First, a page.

We report new Zeeman-Doppler imaging observations of the rapidly rotating young K0
dwarf AB Doradus, obtained with the Anglo-Australian Telescope in 1996 December. From
such observations, simultaneous brightness and magnetic images of the stellar photosphere
of AB Dor were reconstructed at three different epochs.
The magnetic topology of AB Dor is found to be very complex, with at least twelve different radial field regions of opposite polarities located all around the star. Significant azimuthal field fluxes are also detected in the form of one negative polarity region close to the equator, a series of positive polarity patches at intermediate latitudes and an almost complete ring of negative polarity encircling the rotational pole at high latitudes. In particular, the azimuthal polarities we reconstruct are in very good agreement with those obtained by Donati & Cameron (1997), confirming that this field component is directly related to the dynamo-generated large-scale toroidal magnetic structure. The triple polarity latitudinal pattern observed for this structure in the upper hemisphere of AB Dor indicates that the degree of the underlying large-scale poloidal structure in an axisymmetric spherical harmonics expansion is equal to or greater than five. It also strengthens the idea that the dynamo processes operating in AB Dor do feature a non-solar component distributed throughout the convective zone.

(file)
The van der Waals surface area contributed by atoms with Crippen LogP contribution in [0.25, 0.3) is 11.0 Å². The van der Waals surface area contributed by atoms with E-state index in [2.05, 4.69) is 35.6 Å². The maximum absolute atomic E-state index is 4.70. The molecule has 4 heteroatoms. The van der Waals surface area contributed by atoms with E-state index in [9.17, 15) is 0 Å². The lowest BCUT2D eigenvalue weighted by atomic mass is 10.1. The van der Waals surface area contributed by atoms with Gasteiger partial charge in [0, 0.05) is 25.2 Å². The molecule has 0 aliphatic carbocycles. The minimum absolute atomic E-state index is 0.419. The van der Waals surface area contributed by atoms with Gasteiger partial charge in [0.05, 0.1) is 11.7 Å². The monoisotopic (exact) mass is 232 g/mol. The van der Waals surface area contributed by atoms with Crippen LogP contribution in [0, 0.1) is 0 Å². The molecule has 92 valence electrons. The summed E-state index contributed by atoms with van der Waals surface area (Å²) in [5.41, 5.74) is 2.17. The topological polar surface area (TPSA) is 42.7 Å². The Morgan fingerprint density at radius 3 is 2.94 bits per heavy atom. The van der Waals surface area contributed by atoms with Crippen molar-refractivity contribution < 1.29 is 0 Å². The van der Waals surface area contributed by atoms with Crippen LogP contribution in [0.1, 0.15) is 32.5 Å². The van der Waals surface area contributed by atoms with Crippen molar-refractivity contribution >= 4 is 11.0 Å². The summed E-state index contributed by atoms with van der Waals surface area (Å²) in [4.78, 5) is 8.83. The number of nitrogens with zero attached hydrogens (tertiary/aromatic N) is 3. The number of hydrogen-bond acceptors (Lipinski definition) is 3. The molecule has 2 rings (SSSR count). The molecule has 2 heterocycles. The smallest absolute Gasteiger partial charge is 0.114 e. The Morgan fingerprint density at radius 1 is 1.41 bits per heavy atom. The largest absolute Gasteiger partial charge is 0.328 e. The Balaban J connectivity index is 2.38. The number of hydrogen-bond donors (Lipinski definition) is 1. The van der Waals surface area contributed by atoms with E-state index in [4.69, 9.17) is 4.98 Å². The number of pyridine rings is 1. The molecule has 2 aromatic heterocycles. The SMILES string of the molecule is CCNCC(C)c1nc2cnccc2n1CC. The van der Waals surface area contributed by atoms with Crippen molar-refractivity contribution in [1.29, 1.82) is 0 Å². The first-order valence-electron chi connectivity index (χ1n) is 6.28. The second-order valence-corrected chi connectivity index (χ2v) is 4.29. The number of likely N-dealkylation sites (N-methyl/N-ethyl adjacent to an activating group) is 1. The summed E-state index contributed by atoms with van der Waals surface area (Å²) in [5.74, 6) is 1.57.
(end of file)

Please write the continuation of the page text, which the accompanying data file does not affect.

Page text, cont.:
From the subtle distortion of successive brightness images, we can also confirm the surface differential rotation first measured on this star by Donati & Cameron (1997) both in sense and magnitude, with a pole rotating slower than the equator by about one part in 220.
Finally, the rotation periods we measure for four prominences (from the recurrence rate of their spectral signatures in Balmer lines) confirm the presumption that such clouds are anchored at intermediate to high latitudes. The intrinsic variability of these prominences is not associated with any abrupt changes in the photospheric brightness or magnetic distributions, implying that they essentially result from the reorganisation of coronal field lines.